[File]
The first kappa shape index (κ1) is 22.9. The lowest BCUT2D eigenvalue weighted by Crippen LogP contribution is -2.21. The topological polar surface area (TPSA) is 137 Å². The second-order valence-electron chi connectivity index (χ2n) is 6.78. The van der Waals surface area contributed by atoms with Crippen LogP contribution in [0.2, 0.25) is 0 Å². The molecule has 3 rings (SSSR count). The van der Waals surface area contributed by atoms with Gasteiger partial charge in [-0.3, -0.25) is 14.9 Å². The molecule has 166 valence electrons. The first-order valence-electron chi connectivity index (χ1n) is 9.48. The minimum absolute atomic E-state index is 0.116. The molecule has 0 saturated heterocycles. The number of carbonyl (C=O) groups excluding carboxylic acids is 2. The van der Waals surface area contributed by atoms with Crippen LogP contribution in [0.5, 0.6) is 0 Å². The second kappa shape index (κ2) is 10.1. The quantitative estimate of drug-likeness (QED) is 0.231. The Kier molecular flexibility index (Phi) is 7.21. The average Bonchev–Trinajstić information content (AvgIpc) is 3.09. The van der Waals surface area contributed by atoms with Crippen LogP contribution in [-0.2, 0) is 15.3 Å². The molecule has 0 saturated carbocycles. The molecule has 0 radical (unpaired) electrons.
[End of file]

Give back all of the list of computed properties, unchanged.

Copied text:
The first kappa shape index (κ1) is 22.9. The lowest BCUT2D eigenvalue weighted by Crippen LogP contribution is -2.21. The topological polar surface area (TPSA) is 137 Å². The second-order valence-electron chi connectivity index (χ2n) is 6.78. The van der Waals surface area contributed by atoms with Crippen LogP contribution in [0.2, 0.25) is 0 Å². The molecule has 3 rings (SSSR count). The van der Waals surface area contributed by atoms with Gasteiger partial charge in [-0.3, -0.25) is 14.9 Å². The molecule has 166 valence electrons. The first-order valence-electron chi connectivity index (χ1n) is 9.48. The minimum absolute atomic E-state index is 0.116. The molecule has 0 saturated heterocycles. The number of carbonyl (C=O) groups excluding carboxylic acids is 2. The van der Waals surface area contributed by atoms with Crippen LogP contribution in [0.5, 0.6) is 0 Å². The second kappa shape index (κ2) is 10.1. The quantitative estimate of drug-likeness (QED) is 0.231. The Kier molecular flexibility index (Phi) is 7.21. The average Bonchev–Trinajstić information content (AvgIpc) is 3.09. The van der Waals surface area contributed by atoms with Crippen LogP contribution in [-0.2, 0) is 15.3 Å². The molecule has 0 saturated carbocycles. The molecule has 0 radical (unpaired) electrons.